The Slovenia Times

Employees at major administrative units on strike

The Ljubljana Administrative Unit. Photo: Stanko Gruden/STA

Some 800 clerks working at Slovenia's major administrative units are on strike on 15 November to demand better pay and more staff. They are drawing attention to mounting workoverload and backlogs.

During the industrial action only urgent services are performed at seven out of Slovenia's more than 50 administrative units, but there has been some disagreement over what these are.

Employees at the units in Ljubljana, Maribor, Nova Gorica, Novo Mesto, Ptuj, Jesenice and Ruše went on strike after talks with the government failed to produce a compromise.

According to their union, they want their salaries to go up by six pay brackets and staff shortages to be addressed to reduce the workload on the existing employees.

Acute staff shortages

The trade union's head Frančišek Verk sees the strike as a logical consequence of staff shortages and the constant work overload the employees face.

He blamed the Public Administration Ministry's service that is responsible for administrative units for the situation, saying it failed to do its job properly over the past decade.

In announcing the strike the day before he said some data indicated there were between 12,000 and 30,000 cases waiting to be processed across the country's units, but exact data was not available.

Slobodan Vuk, head of the property and legal affairs department at the Ljubljana administrative unit, said the number of cases was rising on a yearly basis.

According to him, some 2,300 people are employed at the country's 56 units. The number of administrative cases rose to 1.8 million last year from 1.2 million in 2019.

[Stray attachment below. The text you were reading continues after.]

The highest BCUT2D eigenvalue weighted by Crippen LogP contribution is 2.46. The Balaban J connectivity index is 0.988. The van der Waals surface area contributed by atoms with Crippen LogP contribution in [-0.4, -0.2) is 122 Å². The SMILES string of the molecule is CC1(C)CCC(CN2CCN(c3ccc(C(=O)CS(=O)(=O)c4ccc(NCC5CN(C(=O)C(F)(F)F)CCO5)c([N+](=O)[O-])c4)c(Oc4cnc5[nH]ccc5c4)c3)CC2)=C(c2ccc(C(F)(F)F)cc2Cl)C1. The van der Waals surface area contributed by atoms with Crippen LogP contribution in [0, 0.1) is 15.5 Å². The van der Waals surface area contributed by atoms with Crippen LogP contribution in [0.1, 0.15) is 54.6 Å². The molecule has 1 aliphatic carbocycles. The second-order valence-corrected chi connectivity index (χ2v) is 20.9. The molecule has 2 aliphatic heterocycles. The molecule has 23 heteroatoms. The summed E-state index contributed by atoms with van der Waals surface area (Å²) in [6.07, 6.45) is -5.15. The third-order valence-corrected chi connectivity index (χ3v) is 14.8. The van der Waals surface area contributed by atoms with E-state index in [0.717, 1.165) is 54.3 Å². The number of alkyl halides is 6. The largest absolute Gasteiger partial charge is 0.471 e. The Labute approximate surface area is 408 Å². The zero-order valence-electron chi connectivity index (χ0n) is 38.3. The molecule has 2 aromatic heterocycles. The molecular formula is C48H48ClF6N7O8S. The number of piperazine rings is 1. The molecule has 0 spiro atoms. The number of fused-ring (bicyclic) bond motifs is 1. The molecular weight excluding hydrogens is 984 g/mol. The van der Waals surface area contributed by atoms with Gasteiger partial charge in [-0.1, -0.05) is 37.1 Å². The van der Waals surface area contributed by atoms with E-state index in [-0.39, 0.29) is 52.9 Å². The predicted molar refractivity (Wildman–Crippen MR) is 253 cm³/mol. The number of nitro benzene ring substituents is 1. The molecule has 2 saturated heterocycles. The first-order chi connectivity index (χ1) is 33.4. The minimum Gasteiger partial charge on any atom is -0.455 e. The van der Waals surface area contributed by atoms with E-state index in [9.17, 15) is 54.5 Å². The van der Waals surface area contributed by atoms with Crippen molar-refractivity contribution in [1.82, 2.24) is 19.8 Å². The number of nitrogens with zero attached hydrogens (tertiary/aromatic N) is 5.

Talking about problems at the Ljubljana administrative unit, the head of the in-house trade union Dragan Stanković said many employees were leaving for better-paid jobs.

In 2010, the unit employed 349 clerks working on 162,024 administrative cases, while currently 280 employees are working on 262,129 cases, he illustrated.

One of the reasons for rising workload is an increasing number of foreigners who need administrative services, Verk said.

This was confirmed by Delavska Setovalnica, an NGO helping mostly foreign workers, which said the management of the Ljubljana unit told them they received an average of 200 applications related to foreigner status a day alone, as well as new 400-500 email requests daily and at times up to 800 documents a day, "which is totally unmanageable if you want to keep document registration up to date".

Complaints of pressure

Verk regretted that more units did not join the strike. "This is most likely because they fear sanctions, while others were dissuaded by the threat made by Finance Minister Klemen Boštjančič as a stand-in for public administration minister that the strike will not be paid," Verk said.

After meeting the union the day before, the minister said he would prefer if there was no strike but he in a way understood it as a cry for help so that after long years the issue should start getting solved.

Verk complained that the list of urgent services issued by the ministry's service for the duration of the strike was too extensive. "If we wanted to do all this, we'd need at least 3,000 to 4,000 employees at each unit."

The trade union's secretary Renato Romič talked about "unacceptable pressure" on those on strike at some of the units and of "abuse of urgent task delegation".

System in need of reform

The problem of shortages and low pay at administrative units was to be tackled as part of the public sector wage system reform, which has been in limbo.

Earlier this year, the Public Administration put forward a proposal to reorganise the system of administrative units, which was met with strong criticism.

Commenting on the strike, the newspaper Dnevnik expressed scepticism that the government will be able to carry out the changes needed to make the system more efficient.

The paper does not think higher wages and more staff will end the chaos and long waiting times at administrative units. Instead the paper called for digitalisation.


More from Politics